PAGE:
Interview: Fede Alvarez Brings His Bloody Vision to ‘Evil Dead’

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CHICAGO – Since that first preview hit the net through to the horror-loving fans embrace of the movie at South by Southwest, Fede Alvarez’s “Evil Dead” has been one of the most anticipated horror flicks in years. The writer/director of the remake of the movie that gave Sam Raimi & Bruce Campbell their careers gave us a call last week to talk gore, the limitless potential of “Evil Dead 2,” and what his movie has in common with “Bram Stoker’s Dracula” and “The Omen.”

HOLLYWOODCHICAGO.COM: How did you convince the MPAA to give you an R for something so bloody and violent?

FEDE ALVAREZ: I’ve heard the horror stories about the MPAA having people recut and recut and not knowing [what to cut] but it wasn’t like that for us. They were very helpful. The first cut they saw, they said would be NC-17. They told us if we trimmed down five scenes that were very graphic, we would get our R rating. They actually helped us to make a better film. We had to really think about what to show and how much to show. They helped us make a sharper film in a way. We had to be very precise. And we still got a lot. I think it’s the hardest R out there.

Evil Dead
Evil Dead
Photo credit: TriStar

HOLLYWOODCHICAGO.COM: Definitely. You must have had those conversations before the MPAA though. Were you ever thinking you were going too far or did you set out to push the envelope in terms of gore?

ALVAREZ: We decided not to think about the MPAA until we had to. It didn’t enter our minds too much. Not during writing. We just wanted to make the best movie. [Producers] Rob [Tapert], Bruce [Campbell], and Sam [Raimi] had been through that before. When we started shooting the movie, Rob was pushing us to not cut at all. Shoot whatever we want to shoot. Do whatever we want to do. Worst-case scenario - we can always have an unrated DVD. When the time came to deal with it, they helped us get everything to the screen.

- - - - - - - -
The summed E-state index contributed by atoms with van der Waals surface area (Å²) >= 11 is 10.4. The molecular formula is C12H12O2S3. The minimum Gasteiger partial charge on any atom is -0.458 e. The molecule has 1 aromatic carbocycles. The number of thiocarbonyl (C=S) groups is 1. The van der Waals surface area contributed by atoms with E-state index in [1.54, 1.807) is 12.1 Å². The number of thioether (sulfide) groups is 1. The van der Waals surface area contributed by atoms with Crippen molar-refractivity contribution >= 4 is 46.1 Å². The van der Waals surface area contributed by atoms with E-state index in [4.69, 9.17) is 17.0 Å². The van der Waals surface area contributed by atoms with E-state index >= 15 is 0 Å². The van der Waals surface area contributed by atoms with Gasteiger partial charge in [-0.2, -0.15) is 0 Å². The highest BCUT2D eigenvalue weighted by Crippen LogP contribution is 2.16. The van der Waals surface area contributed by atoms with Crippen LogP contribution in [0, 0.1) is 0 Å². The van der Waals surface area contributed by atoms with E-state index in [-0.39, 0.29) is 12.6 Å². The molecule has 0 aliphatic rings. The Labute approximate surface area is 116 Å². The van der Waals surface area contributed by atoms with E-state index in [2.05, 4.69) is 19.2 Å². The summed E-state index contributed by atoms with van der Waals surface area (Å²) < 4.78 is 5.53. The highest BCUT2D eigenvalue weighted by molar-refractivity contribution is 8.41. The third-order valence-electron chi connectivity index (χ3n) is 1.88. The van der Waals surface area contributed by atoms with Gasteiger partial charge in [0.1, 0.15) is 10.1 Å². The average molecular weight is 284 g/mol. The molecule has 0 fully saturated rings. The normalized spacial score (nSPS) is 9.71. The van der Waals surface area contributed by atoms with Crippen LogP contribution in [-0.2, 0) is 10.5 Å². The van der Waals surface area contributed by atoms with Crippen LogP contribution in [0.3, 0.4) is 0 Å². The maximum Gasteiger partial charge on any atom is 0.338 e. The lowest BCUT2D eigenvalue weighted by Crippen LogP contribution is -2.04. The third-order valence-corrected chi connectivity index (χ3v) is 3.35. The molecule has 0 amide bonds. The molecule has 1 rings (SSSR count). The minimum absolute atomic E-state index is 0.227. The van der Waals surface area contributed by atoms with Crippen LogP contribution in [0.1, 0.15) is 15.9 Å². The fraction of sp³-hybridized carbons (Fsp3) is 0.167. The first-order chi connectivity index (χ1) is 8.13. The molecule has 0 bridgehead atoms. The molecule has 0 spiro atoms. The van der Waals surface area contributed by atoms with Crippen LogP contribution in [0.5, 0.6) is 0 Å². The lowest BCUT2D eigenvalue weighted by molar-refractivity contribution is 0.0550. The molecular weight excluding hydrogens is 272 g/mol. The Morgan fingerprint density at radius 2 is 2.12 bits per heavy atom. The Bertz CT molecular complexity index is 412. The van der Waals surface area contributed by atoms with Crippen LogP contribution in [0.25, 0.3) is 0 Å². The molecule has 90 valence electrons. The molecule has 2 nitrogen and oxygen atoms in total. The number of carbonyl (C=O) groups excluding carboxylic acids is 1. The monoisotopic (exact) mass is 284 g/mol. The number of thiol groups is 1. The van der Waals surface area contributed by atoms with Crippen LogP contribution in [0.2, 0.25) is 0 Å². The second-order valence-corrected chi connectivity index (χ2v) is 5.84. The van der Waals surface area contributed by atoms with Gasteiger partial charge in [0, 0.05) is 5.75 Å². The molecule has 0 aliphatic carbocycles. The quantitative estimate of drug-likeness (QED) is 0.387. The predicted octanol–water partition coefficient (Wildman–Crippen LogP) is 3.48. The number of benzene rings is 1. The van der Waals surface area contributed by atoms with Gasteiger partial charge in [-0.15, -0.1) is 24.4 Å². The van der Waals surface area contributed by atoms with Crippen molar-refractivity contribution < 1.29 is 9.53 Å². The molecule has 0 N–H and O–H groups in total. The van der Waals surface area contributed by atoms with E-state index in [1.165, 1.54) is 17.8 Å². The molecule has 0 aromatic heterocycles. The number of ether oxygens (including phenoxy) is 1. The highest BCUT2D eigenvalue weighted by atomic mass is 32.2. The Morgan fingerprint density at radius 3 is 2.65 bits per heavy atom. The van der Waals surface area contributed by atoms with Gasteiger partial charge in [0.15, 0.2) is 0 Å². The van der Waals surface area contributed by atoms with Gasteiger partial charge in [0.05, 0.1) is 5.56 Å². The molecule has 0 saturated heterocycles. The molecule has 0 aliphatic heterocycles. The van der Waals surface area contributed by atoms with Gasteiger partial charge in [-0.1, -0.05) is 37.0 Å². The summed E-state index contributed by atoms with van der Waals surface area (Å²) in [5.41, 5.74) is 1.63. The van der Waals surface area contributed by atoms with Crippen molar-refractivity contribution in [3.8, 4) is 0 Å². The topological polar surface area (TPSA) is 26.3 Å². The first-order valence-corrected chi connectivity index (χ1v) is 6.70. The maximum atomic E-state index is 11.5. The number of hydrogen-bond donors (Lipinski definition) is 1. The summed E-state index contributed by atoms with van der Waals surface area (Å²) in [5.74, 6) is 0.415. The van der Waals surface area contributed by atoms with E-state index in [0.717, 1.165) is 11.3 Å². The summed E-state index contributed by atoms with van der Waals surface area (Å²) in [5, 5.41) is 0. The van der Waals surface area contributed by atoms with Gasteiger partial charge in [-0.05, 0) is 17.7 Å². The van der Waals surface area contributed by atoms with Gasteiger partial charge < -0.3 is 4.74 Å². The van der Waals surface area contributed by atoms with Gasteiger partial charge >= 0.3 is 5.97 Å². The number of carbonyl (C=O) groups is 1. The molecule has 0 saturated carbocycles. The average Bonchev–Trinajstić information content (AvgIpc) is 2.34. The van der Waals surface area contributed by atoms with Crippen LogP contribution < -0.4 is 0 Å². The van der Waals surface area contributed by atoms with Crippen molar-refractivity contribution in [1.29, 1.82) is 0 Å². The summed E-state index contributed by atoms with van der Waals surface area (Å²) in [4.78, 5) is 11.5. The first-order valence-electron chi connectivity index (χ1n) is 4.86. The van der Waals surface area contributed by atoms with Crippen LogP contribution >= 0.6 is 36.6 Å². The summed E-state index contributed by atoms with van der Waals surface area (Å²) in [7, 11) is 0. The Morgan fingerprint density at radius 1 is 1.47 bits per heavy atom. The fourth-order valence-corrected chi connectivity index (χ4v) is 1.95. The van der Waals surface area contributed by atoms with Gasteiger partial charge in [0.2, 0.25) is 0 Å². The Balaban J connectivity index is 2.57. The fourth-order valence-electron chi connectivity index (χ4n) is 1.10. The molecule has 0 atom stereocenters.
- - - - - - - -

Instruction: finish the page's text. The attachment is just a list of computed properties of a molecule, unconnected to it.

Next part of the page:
Evil Dead
Evil Dead
Photo credit: TriStar

HOLLYWOODCHICAGO.COM: How hands-on were Sam and Bruce?

ALVAREZ: Rob Tapert is the producer and he was on set once a week to keep things under control. These guys are experts. They were very helpful. Choosing the crew — they surrounded me with the best. It was great. Rob’s contribution was that he knows all the best people for the job. All during the writing process, I got really good guidance. They helped me figure out which scenes would work great with the audience. “That scene’s going to be awesome.” “Nobody’s going to care about this.” They were the best producers you could ask for. They were 100% director-driven. They want the director to have as much freedom as he can have. They support the director. Any director or argument, Sam Raimi would always support the director. There was no way to make this film if you try to fight the director. Most Hollywood films that are done on consensus don’t work. The only way to make this work is to do something more author-driven by a writer/director. Sam thought that was the spirit of [the original] “Evil Dead.” Bruce Campbell was helpful during the casting process. He really helped with the actors and telling them everything they were going to go through. He would tell them that it would be the worst experience ever to scare them off. The actors that would say, “Yeah, fuck it, bring it on,” would be the ones to hire. Those were the brave ones. The ones we needed. And he was with me during the mixing process. He’s really good at that. He brought a lot of ideas for the sounds of the Deadites. We still have the sound from the original film. All the details. Even the voice tracks from the original film.